The Man with the Golden Gun 50th
On the 19th of December 1974, Prince Philip attended the World premiere in London of Roger Moore‘s second Bond film “The Man with the Golden Gun”, with The Wicker Man-alumni Britt Ekland & Christopher Lee, plus Lulu singing the theme.
The Wicker Man 50th “official”
Despite first premiering to the public in 1973, the first “official” public screenings of cult film “The Wicker Man” were the Scottish “premieres” on the 13th of January 1974, screened at the Regal Cinema, Stranraer and The Cinema, Newton Stewart.
On the 19th of July 1964, “Crooks in Cloisters” opened at the ABC Ardwick cinema in Manchester, and Barbara Windsor‘s Carry On-debut in “Carry On Spying” held some regional openings and press screenings on the 29th of July 1964 before the film went on general release nationwide from the 2nd of August.
On the 5th of March 1959, the second Carry On film, hospital comedy “Carry On Nurse“, premiered at the Carlton cinema in London. Following the booming box-office success of the very first Carry On outing in 1958, “Carry On Sergeant“, the team created “Carry On Nurse” with many returning actors, including Shirley Eaton, Kenneth Williams, Hattie Jacques & Charles Hawtrey.
On the 3rd of September 1959, the third Carry On film “Carry On Teacher” opened at the Plaza Cinema in London. The success of the second Carry On, “Carry On Nurse“, was swiftly followed by “Carry On Teacher” with Kenneth Connor, Joan Sims & Kenneth Williams returning for this third outing, joined by a very young Richard O’Sullivan & Carol White as pupils.
On the 10th of December 1964, the classic British comedy “Carry On Cleo” had its world premiere at the Warner Cinema in London. Regarded by many to be one of the best Carry On films, the savvy production made use of the sets abandoned at Pinewood when the production of the lavish epic “Cleopatra”, starring Elizabeth Taylor & Richard Burton, decamped to Italy.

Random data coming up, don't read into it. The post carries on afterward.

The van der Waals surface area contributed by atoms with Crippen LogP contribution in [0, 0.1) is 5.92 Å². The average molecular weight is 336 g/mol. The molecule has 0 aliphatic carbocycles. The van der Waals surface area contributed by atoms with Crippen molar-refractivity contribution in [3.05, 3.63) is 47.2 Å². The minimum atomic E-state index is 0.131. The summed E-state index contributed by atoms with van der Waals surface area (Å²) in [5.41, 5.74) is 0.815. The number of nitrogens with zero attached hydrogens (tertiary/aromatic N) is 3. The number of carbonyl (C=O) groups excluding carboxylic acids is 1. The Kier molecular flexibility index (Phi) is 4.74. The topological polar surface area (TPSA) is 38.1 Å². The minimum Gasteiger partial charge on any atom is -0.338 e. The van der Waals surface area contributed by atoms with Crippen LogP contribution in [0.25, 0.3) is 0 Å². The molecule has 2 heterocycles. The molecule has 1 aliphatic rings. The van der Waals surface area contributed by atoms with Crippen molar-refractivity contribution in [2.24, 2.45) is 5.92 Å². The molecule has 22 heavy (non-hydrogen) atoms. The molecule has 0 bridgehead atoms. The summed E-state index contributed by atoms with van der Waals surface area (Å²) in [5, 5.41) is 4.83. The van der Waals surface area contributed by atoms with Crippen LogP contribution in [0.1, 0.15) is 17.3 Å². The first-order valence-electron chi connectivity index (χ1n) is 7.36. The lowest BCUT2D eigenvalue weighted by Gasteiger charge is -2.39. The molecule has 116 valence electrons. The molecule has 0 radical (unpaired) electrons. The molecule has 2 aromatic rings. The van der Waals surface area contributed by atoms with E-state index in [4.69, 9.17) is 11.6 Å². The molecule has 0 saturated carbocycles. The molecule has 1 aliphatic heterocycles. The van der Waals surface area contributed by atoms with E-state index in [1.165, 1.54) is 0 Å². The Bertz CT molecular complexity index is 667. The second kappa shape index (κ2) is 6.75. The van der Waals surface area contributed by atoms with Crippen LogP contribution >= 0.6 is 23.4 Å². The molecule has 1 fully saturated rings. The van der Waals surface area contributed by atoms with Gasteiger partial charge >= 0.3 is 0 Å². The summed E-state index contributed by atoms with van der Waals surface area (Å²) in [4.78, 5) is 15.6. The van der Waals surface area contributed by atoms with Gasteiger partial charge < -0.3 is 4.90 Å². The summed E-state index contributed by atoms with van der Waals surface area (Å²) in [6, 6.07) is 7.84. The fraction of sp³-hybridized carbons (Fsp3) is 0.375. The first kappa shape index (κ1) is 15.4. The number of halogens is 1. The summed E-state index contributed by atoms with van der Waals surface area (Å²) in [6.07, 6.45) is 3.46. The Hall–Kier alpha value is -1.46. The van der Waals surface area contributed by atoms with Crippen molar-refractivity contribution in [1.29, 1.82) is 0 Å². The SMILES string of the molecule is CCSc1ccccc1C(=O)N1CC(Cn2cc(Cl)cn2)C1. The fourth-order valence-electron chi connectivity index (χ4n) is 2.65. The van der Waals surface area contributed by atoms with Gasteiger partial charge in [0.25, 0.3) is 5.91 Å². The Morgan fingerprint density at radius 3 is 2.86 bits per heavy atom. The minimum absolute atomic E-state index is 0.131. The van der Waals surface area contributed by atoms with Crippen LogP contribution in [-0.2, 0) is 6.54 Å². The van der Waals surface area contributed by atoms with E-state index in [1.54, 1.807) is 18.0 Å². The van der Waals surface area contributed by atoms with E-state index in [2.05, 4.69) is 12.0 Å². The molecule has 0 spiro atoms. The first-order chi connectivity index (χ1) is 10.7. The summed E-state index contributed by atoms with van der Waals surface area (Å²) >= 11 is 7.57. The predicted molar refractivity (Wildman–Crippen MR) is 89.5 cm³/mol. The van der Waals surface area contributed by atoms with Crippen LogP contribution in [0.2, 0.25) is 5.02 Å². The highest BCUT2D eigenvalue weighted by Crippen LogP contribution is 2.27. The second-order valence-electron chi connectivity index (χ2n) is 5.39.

On the 8th of December 1974, the film version of “Man About The House” with Yootha Joyce, Brian Murphy, Sally Thomsett, Paula Wilcox, & Richard O’Sullivan opened at the ABC Cinema in Manchester. The popular TV sitcom spawned a film version and the spin-off series “George & Mildred” which was also to get a film outing.
Percy’s Progress 50th
On the 29th of August 1974, saucy 70s comedy “Percy’s Progress” opened in London at the ABC Shaftesbury Avenue cinema. Perhaps not a “classic” but a fascinating snapshot of the era packed full of stars including Julie Ege, Vikki Richards, Carol Hawkins, Leigh Lawson, Dame Edna, Madeline Smith, Milo O’Shea, T.P. McKenna, Harry H. Corbett & Jenny Hanley.
The Bargee 60th
On the 23rd of April 1964, the British comedy film “The Bargee” premiered at the Empire Cinema in London. The film stars Harry H. Corbett, Ronnie Barker, Julia Foster, & Hugh Griffith, along with Michael Robbins, Una Stubbs, Patricia Hayes & Eric Barker.
On the 9th of January 1964, the classic comedy “The Pink Panther” received its London premiere at the Leicester Square Theatre. The film had already opened in Italy in 1963 but 1964 spread the tour-de-force performances by Peter Sellers, David Niven, Claudia Cardinale & Capucine.
The Love Lottery 70th
On the 21st of January 1954, Ealing comedy “The Love Lottery” with David Niven, Peggy Cummins, Gordon Jackson, Herbert Lom, scenes at Lake Como, & ambitious dream sequences, had its Royal World Premiere in Christchurch, New Zealand, with The Queen & Prince Philip.
For Better, for Worse 70th
On the 30th of September 1954, the British comedy “For Better, For Worse”, starring Cecil Parker, Dennis Price, Dirk Bogarde, Susan Stephen, Sid James & Jackie Collins opened at the Warner cinema in London.
Every Day’s a Holiday 60th
On the 26th of November 1964, the Butlins-set comedy musical film “Every Day’s A Holiday”, with John Leyton & Liz Fraser, opened at London’s Warner cinema. The cast also includes Richard O’Sullivan, Ron Moody, Patrick Newell and Freddie & the Dreamers.
On the 18th of November 1959, the 1959 swords-and-sandals epic “Ben-Hur” starring Charlton Heston premiered in New York< with Cathy O’Donnell, Stephen Boyd, George Relph, Laurence Payne, & Hugh Griffith who won the Best Supporting Actor Oscar for his role in the film.
Becoming world-famous as the home of the Carry On and Bond films, construction began on the studios in early June 1935 when existing buildings around Heatherden Hall started to be demolished, and Pinewood was officially opened the following year in September 1936.
These are just some of the film anniversaries taking place in 2024 – there are more film milestones, as well as TV events, to celebrate this year.